If one person has worked hard to accumulate assets before meeting their partner, or are perhaps remarrying after a divorce it is not unusual for them to agree with their new partner that it is fair for these pre-acquired assets to be put to one side in the event of a separation and only to divide the things that have been accumulated while they have been together.
Other examples include people who have perhaps inherited money or assets and would wish for their granny’s house, for example, to stay in the family, or young high-flying professionals or sportspeople who have a large surplus in assets or income and would like to try and have some certainty as to what would happen in the event of a separation by reaching a fair agreement beforehand which meets both parties’ needs.
Occasionally we are asked if one person can just leave the other person with nothing? Unless the marriage is very short indeed and there are no children, it is very unlikely that any court would uphold a prenuptial agreement where one party walks away with all of the assets and the other with nothing.
We advise our clients that the prenuptial agreement should be fair and reasonable and that if possible it should be within the range of orders a court would actually make in the event of a separation, as this has a far better chance of being followed by a court and of course of being agreed in the first place. If a court finds that the agreement is totally unfair, then even if the parties have complied with the requirements set out below, it will mean that the prenuptial agreement is not followed by the court as the Judges have a very wide discretion to make an order that meets the parties’ needs, irrespective of whether one party brought the majority of the assets to the marriage.
This in part answers the question of whether prenuptial agreements are legally binding. The court is not bound to follow a prenuptial agreement to the letter. However under the Matrimonial Causes Act 1973, which is the Act that determines who receives what in a divorce, there are many factors for a court to consider when making decisions. The most relevant factors to prenuptial agreements are those of the ‘conduct’ of the parties and the catch-all ‘all the circumstances of the case’. The court cannot therefore just ignore the prenuptial agreement, and must consider the fact that the parties have chosen to sign it. After this, it is up to the court to decide how much weight will be placed on the prenuptial agreement.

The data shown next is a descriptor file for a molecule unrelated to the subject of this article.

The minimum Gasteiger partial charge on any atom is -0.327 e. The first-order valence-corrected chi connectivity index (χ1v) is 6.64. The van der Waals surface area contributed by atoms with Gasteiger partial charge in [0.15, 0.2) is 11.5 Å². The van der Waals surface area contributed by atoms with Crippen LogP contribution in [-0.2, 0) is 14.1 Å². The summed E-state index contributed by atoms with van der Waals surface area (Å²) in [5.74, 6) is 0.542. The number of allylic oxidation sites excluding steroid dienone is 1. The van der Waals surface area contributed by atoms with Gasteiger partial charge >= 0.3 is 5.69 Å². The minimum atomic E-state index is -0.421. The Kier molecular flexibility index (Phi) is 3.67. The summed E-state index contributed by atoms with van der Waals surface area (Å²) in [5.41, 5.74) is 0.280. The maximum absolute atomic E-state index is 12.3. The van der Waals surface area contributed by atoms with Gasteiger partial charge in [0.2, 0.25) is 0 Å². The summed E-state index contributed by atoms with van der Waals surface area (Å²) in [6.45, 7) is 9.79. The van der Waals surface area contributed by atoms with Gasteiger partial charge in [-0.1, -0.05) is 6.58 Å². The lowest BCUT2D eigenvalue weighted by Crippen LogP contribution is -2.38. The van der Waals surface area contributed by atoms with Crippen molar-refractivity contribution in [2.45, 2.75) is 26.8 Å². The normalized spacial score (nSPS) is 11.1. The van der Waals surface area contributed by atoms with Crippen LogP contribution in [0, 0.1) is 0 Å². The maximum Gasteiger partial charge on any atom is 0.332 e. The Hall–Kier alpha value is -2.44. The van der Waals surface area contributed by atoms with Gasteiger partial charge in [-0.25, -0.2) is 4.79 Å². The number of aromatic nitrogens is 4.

There are steps that can be taken to try and persuade a court to place as much weight as possible on a prenuptial agreement. In the absence of an act of parliament, we are guided by the Law Commission Report ‘Matrimonial Property, Needs and Agreements’ (2014) which sets out what the Law Commission believes should form the basis of a ‘qualifying’ agreement as follows:
Formation: A statement within the agreement that each party understands what they are signing, that it signed ‘as a deed’ i.e. in front of a witness, among other formalities, and that it is governed by the laws of England and Wales.
Timing: That the agreement is made (signed and finalised) more than 28 days before the wedding takes place. This is mainly to avoid last minute pressures on either party.
Disclosure: This means the parties telling one another the extent of their assets, income, liabilities and pensions. Essentially it covers information ‘material’ to the decision by the other party to enter into the terms in the agreement. It is to avoid arguments of ‘if I knew that was your financial position, I would never have signed’.
Advice requirement: The parties should each receive advice from a qualified lawyer as to the effect of the whole agreement.
Validity requirement: It must be a valid and enforceable contract.
Variation requirement: If the parties ‘vary’ (change) the agreement then all the above requirements must be met again at the point it is changed. If the parties have children, or perhaps if they retire for example, then the agreement should be reviewed at that point to make sure it is still fair, and if necessary it can be changed. This is because a huge change in circumstances might persuade a court that the agreement should not be followed after-all.
What is for certain is our clients hope that their prenuptial agreement, once agreed and signed, will be put away and never looked at again. The terms are negotiated amicably as of course the parties are in love and are very keen for the arrangements to be made as quickly and smoothly as possible. We view it as a type of insurance policy, as while we all hope that it is never used, it can provide some protection for the future and is really the only way possible to try and have some control over what could happen with the assets in the unfortunate event that there is a separation in the future. You really should be able to have a frank conversation with the person you love about what your plans are, and although it is sometimes considered crude to talk about money, it is far worse to argue about it when you are already in the painful position of separating.
In the right circumstances, the pre-nuptial agreements are as helpful and essential as an insurance policy or a will, and with good legal advice parties can agree matters and then get on with planning their wedding!
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